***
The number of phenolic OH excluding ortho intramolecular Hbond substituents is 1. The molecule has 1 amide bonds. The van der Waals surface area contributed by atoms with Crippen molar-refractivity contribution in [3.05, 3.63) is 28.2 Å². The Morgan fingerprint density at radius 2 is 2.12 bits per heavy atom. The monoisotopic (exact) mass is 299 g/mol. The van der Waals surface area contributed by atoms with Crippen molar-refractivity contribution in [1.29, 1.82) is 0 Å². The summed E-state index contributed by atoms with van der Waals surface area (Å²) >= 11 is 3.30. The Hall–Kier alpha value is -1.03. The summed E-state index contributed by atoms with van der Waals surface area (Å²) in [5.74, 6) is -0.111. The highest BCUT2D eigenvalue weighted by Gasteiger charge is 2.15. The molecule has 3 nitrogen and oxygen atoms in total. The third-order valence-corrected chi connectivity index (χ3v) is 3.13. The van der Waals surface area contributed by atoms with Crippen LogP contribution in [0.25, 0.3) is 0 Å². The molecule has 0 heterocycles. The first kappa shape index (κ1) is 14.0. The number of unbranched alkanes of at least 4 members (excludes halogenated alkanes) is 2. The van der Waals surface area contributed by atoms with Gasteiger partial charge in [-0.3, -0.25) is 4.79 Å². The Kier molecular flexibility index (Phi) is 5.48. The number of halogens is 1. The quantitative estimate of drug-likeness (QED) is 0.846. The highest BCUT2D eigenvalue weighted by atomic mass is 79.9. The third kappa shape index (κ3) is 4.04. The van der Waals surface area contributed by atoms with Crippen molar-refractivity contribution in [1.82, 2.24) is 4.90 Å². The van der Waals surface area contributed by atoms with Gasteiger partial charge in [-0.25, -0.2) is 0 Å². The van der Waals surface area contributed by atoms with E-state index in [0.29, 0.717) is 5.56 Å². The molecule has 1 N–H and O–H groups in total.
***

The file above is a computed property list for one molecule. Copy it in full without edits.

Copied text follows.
The number of phenolic OH excluding ortho intramolecular Hbond substituents is 1. The molecule has 1 amide bonds. The van der Waals surface area contributed by atoms with Crippen molar-refractivity contribution in [3.05, 3.63) is 28.2 Å². The Morgan fingerprint density at radius 2 is 2.12 bits per heavy atom. The monoisotopic (exact) mass is 299 g/mol. The van der Waals surface area contributed by atoms with Crippen molar-refractivity contribution in [1.29, 1.82) is 0 Å². The summed E-state index contributed by atoms with van der Waals surface area (Å²) >= 11 is 3.30. The Hall–Kier alpha value is -1.03. The summed E-state index contributed by atoms with van der Waals surface area (Å²) in [5.74, 6) is -0.111. The highest BCUT2D eigenvalue weighted by Gasteiger charge is 2.15. The molecule has 3 nitrogen and oxygen atoms in total. The third-order valence-corrected chi connectivity index (χ3v) is 3.13. The van der Waals surface area contributed by atoms with Crippen LogP contribution in [0.25, 0.3) is 0 Å². The molecule has 0 heterocycles. The first kappa shape index (κ1) is 14.0. The number of unbranched alkanes of at least 4 members (excludes halogenated alkanes) is 2. The van der Waals surface area contributed by atoms with Gasteiger partial charge in [-0.3, -0.25) is 4.79 Å². The Kier molecular flexibility index (Phi) is 5.48. The number of halogens is 1. The quantitative estimate of drug-likeness (QED) is 0.846. The highest BCUT2D eigenvalue weighted by atomic mass is 79.9. The third kappa shape index (κ3) is 4.04. The van der Waals surface area contributed by atoms with Crippen molar-refractivity contribution in [1.82, 2.24) is 4.90 Å². The van der Waals surface area contributed by atoms with Gasteiger partial charge in [-0.25, -0.2) is 0 Å². The van der Waals surface area contributed by atoms with E-state index in [0.29, 0.717) is 5.56 Å². The molecule has 1 N–H and O–H groups in total.